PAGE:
The question of imposing a one-penny sales tax for transportation projects has become an issue that does not break down along familiar lines of Republican versus Democrat, or liberal versus conservative.
There are several Tea Party organizations, which are very conservative, who are opposing the T-SPLOST referendums scheduled for July 31. They have been joined by the Sierra Club of Georgia, whose members have political leanings to the left of the Tea Party on most issues.
On the other side, the T-SPLOST vote is being strongly backed by such business-oriented organizations as the Georgia Chamber of Commerce and the Georgia Agribusiness Council. There is also a coalition of neighborhood groups and mass transit advocates, Fast Track Forward, working to turn out supporters of the transportation tax.
Clearly, this is an issue that can’t be defined as either left or right.
Nobody knows which regions, if any, will vote to approve the tax, but I do want to mention one argument that has been used often by T-SPLOST supporters like Gov. Nathan Deal.
They make this point: "This is the last realistic opportunity you will have to raise tax revenues to pay for badly needed improvements to our transportation infrastructure. There is no Plan B. If you don’t pass the T-SPLOST, you’ll miss your last chance to do something about our traffic congestion."
Actually, there is a Plan B. It is called the motor fuel excise tax that the state charges on gasoline sold at the pump. This gas tax is 7.5 cents per gallon, which makes it one of the lowest in the country (only Florida undercuts us in this tax category).
It was established in 1971 and has not been changed in the intervening 41 years. If you purchased 10 gallons of gas at your local service station in 1971, you paid a total of 75 cents in motor fuel excise tax. If you buy 10 gallons today, you will pay the same 75 cents in motor fuel tax.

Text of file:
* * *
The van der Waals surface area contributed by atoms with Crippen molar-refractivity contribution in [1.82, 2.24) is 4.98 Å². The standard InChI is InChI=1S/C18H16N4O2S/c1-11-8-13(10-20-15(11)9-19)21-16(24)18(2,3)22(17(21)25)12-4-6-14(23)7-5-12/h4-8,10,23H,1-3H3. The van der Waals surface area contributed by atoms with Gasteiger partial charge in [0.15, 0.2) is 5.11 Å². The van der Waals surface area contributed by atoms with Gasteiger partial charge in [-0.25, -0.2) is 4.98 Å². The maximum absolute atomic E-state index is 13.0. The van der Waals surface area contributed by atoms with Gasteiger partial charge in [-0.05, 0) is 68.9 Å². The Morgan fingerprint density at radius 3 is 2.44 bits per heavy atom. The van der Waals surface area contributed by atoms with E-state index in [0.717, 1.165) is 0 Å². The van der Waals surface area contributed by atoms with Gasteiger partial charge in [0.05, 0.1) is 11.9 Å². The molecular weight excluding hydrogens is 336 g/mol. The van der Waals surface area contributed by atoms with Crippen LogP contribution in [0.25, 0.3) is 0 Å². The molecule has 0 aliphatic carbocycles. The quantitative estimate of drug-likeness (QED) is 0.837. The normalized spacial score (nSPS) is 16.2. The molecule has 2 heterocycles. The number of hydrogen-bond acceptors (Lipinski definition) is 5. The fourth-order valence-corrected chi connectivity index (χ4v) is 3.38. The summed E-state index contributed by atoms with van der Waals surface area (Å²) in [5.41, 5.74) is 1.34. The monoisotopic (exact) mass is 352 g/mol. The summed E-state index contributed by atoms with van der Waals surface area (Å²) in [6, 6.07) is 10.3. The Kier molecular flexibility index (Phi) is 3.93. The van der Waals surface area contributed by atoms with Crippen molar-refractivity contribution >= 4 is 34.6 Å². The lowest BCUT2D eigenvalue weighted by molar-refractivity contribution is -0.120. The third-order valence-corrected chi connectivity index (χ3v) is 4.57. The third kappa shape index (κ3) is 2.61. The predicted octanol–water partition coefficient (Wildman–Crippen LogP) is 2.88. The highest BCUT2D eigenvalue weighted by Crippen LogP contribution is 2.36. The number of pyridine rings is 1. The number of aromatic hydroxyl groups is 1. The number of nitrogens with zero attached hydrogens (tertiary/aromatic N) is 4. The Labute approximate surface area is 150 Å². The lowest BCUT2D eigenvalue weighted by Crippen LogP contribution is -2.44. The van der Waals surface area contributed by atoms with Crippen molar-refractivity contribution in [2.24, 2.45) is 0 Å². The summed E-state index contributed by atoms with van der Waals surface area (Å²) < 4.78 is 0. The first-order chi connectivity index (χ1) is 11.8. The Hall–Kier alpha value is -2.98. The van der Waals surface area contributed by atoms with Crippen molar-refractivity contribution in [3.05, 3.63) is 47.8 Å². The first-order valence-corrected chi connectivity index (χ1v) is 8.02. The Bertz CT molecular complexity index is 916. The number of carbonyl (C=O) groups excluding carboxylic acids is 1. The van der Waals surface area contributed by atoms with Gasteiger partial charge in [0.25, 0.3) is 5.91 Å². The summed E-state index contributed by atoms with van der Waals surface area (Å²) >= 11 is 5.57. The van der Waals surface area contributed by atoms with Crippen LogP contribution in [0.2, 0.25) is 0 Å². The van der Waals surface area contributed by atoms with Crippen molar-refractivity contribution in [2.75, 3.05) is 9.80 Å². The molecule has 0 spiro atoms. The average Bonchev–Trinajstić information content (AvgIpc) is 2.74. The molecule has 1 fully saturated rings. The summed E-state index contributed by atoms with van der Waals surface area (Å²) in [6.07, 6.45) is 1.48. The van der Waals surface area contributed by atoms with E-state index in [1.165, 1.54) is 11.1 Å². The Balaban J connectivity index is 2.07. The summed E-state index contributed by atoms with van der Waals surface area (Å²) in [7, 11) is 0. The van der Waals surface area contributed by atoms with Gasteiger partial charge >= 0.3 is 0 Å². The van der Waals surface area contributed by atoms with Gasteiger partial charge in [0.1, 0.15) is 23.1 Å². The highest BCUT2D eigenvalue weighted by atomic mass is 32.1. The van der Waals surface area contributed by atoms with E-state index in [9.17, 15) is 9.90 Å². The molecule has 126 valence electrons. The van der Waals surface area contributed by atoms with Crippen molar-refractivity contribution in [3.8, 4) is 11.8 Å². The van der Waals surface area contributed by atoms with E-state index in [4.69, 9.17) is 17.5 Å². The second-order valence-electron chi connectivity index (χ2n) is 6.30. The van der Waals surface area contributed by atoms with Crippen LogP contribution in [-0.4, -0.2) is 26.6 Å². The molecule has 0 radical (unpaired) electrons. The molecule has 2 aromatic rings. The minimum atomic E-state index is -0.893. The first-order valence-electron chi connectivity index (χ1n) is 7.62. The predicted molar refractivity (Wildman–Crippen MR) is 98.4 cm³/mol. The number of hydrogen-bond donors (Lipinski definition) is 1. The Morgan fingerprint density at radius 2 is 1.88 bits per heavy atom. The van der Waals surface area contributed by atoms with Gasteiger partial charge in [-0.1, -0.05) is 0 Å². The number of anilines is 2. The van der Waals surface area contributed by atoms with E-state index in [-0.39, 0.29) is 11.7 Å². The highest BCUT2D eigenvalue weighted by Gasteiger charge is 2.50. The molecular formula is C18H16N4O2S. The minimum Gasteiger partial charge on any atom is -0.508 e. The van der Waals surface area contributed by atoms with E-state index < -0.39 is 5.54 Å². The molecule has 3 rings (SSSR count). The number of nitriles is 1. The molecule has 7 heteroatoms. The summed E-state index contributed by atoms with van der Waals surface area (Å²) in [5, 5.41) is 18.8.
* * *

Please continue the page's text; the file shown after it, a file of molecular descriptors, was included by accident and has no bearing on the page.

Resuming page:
The gasoline excise tax is one of the fairest taxes ever seen. The tax is paid by the same people who wear down our roads and highways by driving cars, trucks and SUVs on them. The resulting revenues pay for the repair of those highways.
If you drive on our roads, you pay a tax for the privilege of using them. If you don’t drive a car, you don’t pay the tax.
If the General Assembly adopted an increase of 5 cents per gallon in the motor fuel excise tax, it would still be one of the lowest such taxes in the nation (only five states would charge less). This increase would raise roughly $600 million in new revenues each year for road building purposes without having to add another penny to the sales tax on non-gasoline products.
The key words here are General Assembly. Passage of an increase in the motor fuel tax would require majority votes in the Senate and House of Representatives, as well as a governor who would agree not to veto the legislation.
That is an unlikely sequence of events. As jammed as our highways are, most of our elected officials simply will not vote for a tax increase to fix them. The most they will do is punt on the issue by telling the voters they can approve a new tax if they want to.
A former lawmaker explained it to me this way: "No elected officeholder is going to give such an easy issue to an opponent on a silver platter, not in this era of single-issue, sound-bite demonization of political opponents. How do you defend yourself against that one, by some high-minded discussion of John Locke’s Second Treatise of Government? Kiss your political career good-bye."
The political will is not there to tax the people who use our roads the most. That is why we have a rather awkwardly designed set of regional sales tax referendums coming up on July 31.
Regardless of what you may hear in the next few weeks, there is a Plan B for improving Georgia’s transportation infrastructure available to those with the courage to use it: the gasoline excise tax.
If you’re looking for a fair solution to our transportation problems, it’s already there.
(Tom Crawford is editor of The Georgia Report, an Internet news service at gareport.com that reports on government and politics in Georgia. He can be reached at email@example.com.)